I welcome you back and congratulate you on your re-election, Madam Deputy Speaker. I also congratulate my hon. Friend
Almost 15 years ago, we were told by Lord Stern and others that we had to act urgently to address climate change. Former Vice President Gore called it right when he said that we faced an inconvenient truth. Now, not a week goes by when there is not a catastrophe caused by climate change somewhere across the world, including floods in Yorkshire and Derbyshire, Jakarta and Indonesia, or caused by Storm Idai in Mozambique. Most recently, we have seen the devastation of communities and the ecological destruction caused by the fires in Australia, Alaska and many other parts of the world.
The underlying climate trends are even more alarming. Perhaps most concerning of all was the report published this week in the periodical, “Advances in Atmospheric Sciences”, by a team from Penn State University. It concluded that the heat in the world’s oceans had reached a new record level in 2019, which suggests the “irrefutable and accelerating” heating of the planet. The world’s oceans are the truest barometer of the climate emergency, as they absorb more than 90% of the heat trapped by the greenhouses gases produced by human activity. According to the analysis reports of the past five years, those five years have been the warmest recorded for the oceans. The past 10 years are also the hottest on record.
It is not just academics who are making the argument for urgent action. Back in September, the Governor of the Bank of England, Mark Carney, put it simply:
“Firms that align their business models to the transition to a net zero world will be rewarded handsomely. Those that fail to adapt will cease to exist.”
Clearly, it is no longer business as usual. Larry Fink, the chief executive of BlackRock, which manages £7 trillion-worth of assets, said in his letter to investors yesterday that the climate risk must be placed at the heart of all investment decisions. That is encouraging and I hope he can be trusted. I simply ask that he and other fund managers look at the leadership shown by the Rockefeller Foundation over five years ago when it stated it would divest immediately from fossil fuel companies.
Parliament needs to do the same. It needs to act and show leadership with its own pension fund. What is incontrovertible and irrefutable is still being challenged by the deniers. That is why policy is so vital and why the world’s first climate change Act, passed of course by the Labour Government in 2008, was so important. It provided a true vision of what could be. It showed that we could address the risk of climate change while recognising the huge economic opportunity it presented. That is why the report from the independent Committee on Climate Change is so concerning. It states that the UK is off track to meet both its fourth carbon budget and the fifth carbon budget for 2028-32. Given the more recent statistics showing it is off track by an ever- widening margin, the alarm should be even greater.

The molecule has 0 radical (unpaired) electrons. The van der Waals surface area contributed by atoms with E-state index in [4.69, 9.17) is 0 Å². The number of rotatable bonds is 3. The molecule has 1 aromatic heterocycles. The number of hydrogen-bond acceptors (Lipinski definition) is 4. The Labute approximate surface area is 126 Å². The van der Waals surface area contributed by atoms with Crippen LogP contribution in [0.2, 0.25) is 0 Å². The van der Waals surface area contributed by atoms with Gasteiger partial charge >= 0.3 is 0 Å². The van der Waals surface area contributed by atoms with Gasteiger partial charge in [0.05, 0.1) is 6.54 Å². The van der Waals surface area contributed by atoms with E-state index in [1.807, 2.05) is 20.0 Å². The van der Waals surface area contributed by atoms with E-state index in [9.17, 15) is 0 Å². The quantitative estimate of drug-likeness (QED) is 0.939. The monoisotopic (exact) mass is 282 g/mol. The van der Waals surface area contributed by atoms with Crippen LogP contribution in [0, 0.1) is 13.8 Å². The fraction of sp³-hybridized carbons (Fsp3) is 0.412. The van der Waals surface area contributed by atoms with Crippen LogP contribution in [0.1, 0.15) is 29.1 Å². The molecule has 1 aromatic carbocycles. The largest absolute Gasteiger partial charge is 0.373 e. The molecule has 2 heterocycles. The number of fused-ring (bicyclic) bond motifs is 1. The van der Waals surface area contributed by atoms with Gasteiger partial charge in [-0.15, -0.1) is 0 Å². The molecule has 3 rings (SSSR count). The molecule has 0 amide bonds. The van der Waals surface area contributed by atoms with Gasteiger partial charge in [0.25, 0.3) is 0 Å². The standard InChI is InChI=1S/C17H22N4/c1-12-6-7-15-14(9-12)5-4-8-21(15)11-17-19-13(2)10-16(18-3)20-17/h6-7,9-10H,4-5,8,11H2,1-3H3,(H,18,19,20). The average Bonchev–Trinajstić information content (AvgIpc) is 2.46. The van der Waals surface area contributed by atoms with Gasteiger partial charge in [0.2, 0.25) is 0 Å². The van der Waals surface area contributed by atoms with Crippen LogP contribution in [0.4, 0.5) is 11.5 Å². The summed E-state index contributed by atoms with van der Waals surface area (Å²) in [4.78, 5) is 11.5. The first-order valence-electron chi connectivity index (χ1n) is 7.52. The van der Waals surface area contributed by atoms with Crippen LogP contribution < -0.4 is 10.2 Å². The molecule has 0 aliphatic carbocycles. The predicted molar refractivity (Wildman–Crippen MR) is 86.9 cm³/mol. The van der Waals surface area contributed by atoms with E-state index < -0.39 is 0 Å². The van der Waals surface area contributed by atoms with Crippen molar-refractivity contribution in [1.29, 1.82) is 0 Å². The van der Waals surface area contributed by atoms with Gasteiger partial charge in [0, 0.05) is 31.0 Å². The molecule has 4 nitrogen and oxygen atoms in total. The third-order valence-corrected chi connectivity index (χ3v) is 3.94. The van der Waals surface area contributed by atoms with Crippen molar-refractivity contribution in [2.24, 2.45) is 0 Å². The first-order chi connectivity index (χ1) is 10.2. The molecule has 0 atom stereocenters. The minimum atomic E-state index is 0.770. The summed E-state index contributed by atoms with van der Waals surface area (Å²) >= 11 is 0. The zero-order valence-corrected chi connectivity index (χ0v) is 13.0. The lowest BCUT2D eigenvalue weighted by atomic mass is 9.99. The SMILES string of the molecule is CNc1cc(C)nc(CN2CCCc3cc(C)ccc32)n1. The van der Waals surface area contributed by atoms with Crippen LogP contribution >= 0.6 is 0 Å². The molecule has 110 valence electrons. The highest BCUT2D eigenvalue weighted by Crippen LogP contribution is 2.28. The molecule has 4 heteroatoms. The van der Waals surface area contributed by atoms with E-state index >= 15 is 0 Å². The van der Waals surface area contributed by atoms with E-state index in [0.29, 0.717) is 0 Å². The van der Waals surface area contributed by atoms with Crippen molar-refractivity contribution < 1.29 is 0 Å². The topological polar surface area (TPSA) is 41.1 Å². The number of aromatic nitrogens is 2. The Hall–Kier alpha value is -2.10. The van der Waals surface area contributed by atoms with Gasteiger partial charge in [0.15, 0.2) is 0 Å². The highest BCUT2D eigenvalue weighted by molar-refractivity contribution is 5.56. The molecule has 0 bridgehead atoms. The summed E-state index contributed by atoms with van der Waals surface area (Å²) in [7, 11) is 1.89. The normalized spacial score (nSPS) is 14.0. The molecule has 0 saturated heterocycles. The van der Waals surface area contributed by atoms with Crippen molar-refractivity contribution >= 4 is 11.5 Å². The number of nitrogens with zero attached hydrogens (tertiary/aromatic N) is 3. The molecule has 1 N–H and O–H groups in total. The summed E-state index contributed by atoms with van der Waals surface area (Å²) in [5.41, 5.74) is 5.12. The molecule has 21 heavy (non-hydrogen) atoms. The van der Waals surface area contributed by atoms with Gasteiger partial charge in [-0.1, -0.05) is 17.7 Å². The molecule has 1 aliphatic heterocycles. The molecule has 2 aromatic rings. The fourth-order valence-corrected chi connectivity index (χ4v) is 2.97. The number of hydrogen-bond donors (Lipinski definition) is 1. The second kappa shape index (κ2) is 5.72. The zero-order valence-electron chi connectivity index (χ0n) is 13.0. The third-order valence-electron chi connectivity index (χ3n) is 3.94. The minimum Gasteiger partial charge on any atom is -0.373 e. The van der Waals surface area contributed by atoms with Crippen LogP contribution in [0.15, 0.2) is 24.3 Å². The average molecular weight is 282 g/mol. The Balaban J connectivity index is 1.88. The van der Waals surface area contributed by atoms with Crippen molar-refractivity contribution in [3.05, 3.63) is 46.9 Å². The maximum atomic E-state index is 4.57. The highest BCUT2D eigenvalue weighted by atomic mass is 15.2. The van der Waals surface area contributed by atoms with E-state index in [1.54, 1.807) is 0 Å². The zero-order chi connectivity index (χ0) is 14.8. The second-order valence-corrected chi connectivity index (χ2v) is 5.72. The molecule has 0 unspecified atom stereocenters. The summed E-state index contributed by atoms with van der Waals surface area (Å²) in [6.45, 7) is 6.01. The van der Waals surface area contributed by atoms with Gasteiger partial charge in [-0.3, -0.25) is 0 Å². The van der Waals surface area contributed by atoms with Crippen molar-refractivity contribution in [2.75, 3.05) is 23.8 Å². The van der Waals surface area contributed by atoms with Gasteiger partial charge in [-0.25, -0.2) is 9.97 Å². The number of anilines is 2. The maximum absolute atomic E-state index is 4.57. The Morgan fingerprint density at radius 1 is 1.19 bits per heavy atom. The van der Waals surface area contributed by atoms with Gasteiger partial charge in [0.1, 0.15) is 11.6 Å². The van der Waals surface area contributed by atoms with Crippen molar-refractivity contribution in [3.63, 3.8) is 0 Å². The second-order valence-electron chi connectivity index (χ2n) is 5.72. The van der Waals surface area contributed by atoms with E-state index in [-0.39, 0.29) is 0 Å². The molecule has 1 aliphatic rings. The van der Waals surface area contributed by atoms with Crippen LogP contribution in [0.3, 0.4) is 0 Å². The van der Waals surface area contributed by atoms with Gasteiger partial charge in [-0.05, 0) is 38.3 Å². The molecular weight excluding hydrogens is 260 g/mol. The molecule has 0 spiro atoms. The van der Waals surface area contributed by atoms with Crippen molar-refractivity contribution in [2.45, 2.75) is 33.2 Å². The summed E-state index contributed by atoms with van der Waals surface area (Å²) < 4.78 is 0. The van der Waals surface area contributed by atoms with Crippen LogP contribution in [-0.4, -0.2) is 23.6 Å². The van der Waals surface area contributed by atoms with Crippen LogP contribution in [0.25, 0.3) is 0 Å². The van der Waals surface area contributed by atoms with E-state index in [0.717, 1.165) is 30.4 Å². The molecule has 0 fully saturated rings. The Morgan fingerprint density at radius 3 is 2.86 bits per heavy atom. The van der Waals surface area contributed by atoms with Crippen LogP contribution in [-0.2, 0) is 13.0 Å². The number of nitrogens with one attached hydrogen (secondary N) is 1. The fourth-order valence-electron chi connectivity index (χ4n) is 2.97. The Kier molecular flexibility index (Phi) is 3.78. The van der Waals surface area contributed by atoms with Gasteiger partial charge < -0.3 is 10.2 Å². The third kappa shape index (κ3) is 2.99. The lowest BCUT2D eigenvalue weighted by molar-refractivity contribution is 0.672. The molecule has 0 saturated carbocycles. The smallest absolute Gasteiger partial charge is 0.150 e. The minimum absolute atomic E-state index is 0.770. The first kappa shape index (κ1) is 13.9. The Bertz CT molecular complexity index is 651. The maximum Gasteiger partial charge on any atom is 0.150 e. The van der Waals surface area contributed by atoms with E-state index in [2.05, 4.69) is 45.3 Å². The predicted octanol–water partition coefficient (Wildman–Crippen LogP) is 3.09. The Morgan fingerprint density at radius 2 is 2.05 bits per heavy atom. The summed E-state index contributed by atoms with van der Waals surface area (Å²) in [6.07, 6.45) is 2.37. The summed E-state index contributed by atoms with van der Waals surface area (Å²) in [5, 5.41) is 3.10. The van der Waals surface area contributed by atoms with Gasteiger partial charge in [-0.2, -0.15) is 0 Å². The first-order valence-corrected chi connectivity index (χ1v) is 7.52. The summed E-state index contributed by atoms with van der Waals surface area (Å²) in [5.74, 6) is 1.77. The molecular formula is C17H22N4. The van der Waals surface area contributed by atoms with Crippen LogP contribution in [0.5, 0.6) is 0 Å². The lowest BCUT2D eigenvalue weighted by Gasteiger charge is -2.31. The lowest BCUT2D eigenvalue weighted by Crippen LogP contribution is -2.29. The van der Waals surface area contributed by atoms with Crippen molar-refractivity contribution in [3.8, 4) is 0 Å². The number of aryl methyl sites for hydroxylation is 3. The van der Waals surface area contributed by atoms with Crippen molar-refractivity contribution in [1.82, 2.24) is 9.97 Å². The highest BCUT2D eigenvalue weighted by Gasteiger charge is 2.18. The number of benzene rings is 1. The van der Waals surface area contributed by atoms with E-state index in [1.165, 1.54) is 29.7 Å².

When we reflect on the past 15 years—the period since the Stern report—we realise just how great the challenge is and how little time we have. As Craig Bennett, chief executive of Friends of the Earth, has warned, the aim of net zero greenhouse gas emissions by 2050 is
“too slow to address catastrophic climate change”.
I accept and commend much of what the Government are proposing, but I am worried that it lacks true ambition. Their points about air quality and setting targets are to be commended, but we need to invest in measuring and enforcing them to ensure they are actually adhered to.
Overall, the Queen’s Speech showed a lack of true ambition on the part of the Government. On energy generation and infrastructure, the Swansea tidal lagoon could be an opportunity for Britain to lead the world in this technology, if only the Government could get behind it. As we have heard from across the House, there is the opportunity presented by onshore wind farms, in which so many countries, such as France and Germany, have invested heavily, but on which we have a virtual ban. The Government instead prefer fracking . We have seen huge investment in offshore wind farms, which is to be commended, but where the Labour party proposed to build 37 new offshore wind farms, with 51% public ownership, there was a deafening silence from the Conservative party. In solar, the number of installations has fallen by 90% since 2015.